There are five different views springing from it [belief in the ego], which are held by common people (prthagjana).
First, hearing that it is said in the Sûtra 2 that the
[paragraph continues] Dharmakâya of the Tathâgata is perfectly tranquil and may be likened unto space (âkâsa), yet not understanding its purport, ignorant people cling to the view that the nature of the Tathâgata is eternal and omnipresent in the same sense as space is.
In order that this clinging to the false doctrine may be eliminated, be it clearly understood that space is nothing but a mode of particularisation and that it has no real existence of its own. Where there is a perception of space, there is side by side a perception of a variety of things, in contradistinction to which space is spoken of as if existing independently. Space therefore exists only in relation to our particularising consciousness.
Further since matter (rûpa) as stated before, is merely a particularisation of the confused mind, it is clear enough that space cannot have any independent existence. In a word all modes of relative existence, our phenomenal world as a whole, are created simply by the particularisation of the confused mind. If we become dissociated from the latter, then all modes of relative existence vanish away by themselves; while the soul alone, in its truth and suchness, pervades the whole universe. The soul, therefore, that constitutes the essential nature of the Tathâgata, cannot be compared with space, though the latter may be said to be in a certain limited sense eternal and real.
Secondly, hearing that it is said in the Sûtras that all things in the world without exception are perfect
emptiness (atyantaçûnyatâ), that even Nirvâna 1 or suchness is also perfect emptiness, is devoid in its true nature of all characteristics (lakshanâ), yet not understanding its purport, ignorant people cling to the view that Nirvâna or suchness is a nothing, devoid of contents.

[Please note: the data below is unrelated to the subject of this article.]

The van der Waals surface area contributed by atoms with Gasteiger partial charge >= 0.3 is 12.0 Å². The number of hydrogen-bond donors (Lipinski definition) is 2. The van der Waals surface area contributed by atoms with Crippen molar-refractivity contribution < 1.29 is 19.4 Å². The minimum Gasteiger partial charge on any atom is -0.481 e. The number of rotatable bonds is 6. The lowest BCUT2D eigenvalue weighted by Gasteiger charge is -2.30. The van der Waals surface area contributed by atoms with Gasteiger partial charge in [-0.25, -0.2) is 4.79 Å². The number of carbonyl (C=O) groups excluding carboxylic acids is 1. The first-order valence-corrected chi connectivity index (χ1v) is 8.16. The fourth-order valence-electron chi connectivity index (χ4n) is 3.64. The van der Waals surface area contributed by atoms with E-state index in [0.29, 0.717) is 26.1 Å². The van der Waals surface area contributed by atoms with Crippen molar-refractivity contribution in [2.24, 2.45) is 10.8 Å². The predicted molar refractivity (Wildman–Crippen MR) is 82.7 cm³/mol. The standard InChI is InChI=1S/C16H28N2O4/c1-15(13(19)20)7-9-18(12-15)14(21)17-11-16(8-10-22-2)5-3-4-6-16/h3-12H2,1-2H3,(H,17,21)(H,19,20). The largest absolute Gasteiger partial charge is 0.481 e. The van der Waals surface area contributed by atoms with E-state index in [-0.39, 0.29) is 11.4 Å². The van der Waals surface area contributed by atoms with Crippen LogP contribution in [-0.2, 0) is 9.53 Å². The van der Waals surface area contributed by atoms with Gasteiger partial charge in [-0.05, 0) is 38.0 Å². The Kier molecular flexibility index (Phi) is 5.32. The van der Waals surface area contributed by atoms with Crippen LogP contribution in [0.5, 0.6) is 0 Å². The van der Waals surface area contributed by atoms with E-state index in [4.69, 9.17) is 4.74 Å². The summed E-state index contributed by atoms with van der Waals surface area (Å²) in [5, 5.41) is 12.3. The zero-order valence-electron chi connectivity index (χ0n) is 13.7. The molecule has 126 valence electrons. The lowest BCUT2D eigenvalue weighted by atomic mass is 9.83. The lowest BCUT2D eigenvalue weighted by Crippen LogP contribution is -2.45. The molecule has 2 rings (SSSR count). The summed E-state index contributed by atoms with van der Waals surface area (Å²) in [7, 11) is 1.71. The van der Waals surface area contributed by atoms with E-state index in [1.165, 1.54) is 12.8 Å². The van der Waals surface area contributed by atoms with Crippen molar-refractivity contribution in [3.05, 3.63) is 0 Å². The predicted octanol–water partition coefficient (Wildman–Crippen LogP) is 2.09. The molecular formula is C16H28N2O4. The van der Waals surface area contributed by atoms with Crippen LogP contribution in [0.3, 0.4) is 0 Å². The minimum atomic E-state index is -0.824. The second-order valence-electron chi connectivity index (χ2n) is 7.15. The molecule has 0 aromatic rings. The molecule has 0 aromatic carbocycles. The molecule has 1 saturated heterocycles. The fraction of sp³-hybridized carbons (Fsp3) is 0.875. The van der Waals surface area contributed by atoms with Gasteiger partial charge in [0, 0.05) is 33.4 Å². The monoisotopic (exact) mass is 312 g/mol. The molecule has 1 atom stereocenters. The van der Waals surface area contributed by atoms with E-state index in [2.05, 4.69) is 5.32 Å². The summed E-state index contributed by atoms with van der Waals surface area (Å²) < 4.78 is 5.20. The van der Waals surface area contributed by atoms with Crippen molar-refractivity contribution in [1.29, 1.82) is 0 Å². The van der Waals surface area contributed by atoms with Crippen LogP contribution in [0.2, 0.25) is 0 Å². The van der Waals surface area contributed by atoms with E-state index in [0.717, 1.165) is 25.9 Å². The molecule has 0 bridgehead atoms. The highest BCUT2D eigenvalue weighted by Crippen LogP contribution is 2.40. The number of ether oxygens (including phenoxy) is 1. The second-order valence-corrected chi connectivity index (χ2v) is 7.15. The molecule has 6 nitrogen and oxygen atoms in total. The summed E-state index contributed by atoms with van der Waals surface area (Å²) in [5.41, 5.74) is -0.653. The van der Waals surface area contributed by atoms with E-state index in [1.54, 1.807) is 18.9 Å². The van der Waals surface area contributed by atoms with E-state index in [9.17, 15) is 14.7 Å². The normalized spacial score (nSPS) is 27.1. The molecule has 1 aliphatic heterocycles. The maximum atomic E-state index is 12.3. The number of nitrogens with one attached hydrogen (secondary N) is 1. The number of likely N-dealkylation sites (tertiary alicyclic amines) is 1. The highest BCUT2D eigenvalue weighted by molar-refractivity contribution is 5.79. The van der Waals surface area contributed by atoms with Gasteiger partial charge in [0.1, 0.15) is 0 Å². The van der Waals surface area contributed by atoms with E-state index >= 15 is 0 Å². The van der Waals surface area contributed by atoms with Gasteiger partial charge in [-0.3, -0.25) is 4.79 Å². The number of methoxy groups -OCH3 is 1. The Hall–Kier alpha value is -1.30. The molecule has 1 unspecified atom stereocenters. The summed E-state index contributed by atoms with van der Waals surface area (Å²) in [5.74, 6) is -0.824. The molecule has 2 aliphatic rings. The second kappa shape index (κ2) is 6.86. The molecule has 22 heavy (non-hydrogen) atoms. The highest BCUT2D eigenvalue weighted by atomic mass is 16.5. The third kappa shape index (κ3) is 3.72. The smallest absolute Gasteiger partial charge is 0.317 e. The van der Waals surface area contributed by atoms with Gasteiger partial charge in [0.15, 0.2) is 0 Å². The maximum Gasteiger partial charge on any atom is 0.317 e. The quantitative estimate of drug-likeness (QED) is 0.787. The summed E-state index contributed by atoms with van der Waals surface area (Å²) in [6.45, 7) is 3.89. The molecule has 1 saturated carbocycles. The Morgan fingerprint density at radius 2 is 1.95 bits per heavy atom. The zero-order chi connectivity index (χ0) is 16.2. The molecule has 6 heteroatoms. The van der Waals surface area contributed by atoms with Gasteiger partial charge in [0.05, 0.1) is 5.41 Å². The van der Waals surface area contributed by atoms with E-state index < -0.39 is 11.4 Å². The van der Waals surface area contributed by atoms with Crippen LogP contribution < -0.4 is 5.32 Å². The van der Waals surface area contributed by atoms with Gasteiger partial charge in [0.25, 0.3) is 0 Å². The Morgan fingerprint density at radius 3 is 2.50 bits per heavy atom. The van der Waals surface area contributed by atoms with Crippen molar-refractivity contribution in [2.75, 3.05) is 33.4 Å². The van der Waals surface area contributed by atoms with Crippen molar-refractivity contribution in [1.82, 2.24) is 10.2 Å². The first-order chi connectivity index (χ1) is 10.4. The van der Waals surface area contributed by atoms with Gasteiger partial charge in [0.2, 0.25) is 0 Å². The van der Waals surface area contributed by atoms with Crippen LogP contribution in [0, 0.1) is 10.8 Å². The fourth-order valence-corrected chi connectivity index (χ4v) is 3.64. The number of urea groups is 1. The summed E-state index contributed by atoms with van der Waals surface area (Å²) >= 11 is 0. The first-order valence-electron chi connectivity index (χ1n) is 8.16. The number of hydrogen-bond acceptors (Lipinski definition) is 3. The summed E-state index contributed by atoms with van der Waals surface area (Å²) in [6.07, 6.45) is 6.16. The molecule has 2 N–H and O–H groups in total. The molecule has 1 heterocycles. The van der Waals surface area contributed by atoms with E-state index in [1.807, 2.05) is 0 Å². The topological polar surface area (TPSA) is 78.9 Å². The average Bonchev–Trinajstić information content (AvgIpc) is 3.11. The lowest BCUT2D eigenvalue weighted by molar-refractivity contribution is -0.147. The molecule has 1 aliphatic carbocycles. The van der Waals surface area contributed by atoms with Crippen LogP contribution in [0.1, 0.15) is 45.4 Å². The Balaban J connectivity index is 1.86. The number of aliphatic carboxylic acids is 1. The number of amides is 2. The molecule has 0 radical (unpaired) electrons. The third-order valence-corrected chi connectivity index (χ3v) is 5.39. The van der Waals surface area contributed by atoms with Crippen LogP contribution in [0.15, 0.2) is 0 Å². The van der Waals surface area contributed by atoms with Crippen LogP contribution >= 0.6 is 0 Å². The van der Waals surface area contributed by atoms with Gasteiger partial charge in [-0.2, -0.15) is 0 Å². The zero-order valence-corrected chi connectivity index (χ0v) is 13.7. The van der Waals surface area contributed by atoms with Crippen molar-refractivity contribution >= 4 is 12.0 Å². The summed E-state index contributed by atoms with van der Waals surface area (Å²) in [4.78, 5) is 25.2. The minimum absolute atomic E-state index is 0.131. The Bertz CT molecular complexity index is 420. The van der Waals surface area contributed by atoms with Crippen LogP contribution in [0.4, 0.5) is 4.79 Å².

In order that this clinging may be eliminated, be it clearly understood that suchness or Dharmakâya in its self-nature (svabhâva) is not a nothing (çûnyatâ) but envelopes in full immeasurable merits (guna) which make up its true nature.
Thirdly, hearing that it is said in the Sûtras 2 that the Tathâgata's womb (tathâgatagarbha) envelopes in full all kinds of merits which constituting its true nature do neither suffer augmentation nor diminution, yet not understanding its purport, ignorant people cling to the view that there is in the Tathâgata's womb itself an inherent and fundamental distinction between the two objects, matter (rûpa) and mind (citta).
In order that this clinging may be eliminated, be
it clearly understood that suchness (bhûtatathatâ) has nothing to do with any form of distinction produced by defilement, and that even in case we speak of its possessing innumerable meritorious characteristics, they are free from the traces of defilement.
Fourthly, hearing that it is said in the Sûtras 1 that even all impure and defiled things in the world are produced through the Tathâgata's womb (tathâgatagarbha), and that all things in the world are not at variance with suchness, yet not understanding its purport, ignorant people imagine that the Tathâgata's womb all-containingly envelopes all objects of defilement in the world.
In order that this clinging may be eliminated, be it clearly understood that the Tathâgata's womb all-containingly envelopes pure and spotless merits (guna) which, outnumbering the sands of the Ganges, are not at variance with suchness; that the prejudices (âçrava or kleça) and defiled objects, which also outnumber the sands of the Ganges are nothing but non-entity, have from the first no self-existence (svabhâva), have never been in correspondence with the Tathâgata's womb; that there is no reason to suppose that the Tathâgata's womb had been corresponding with defiled objects, but has now by virtue of intellectual intuition been freed from falsity and defilement.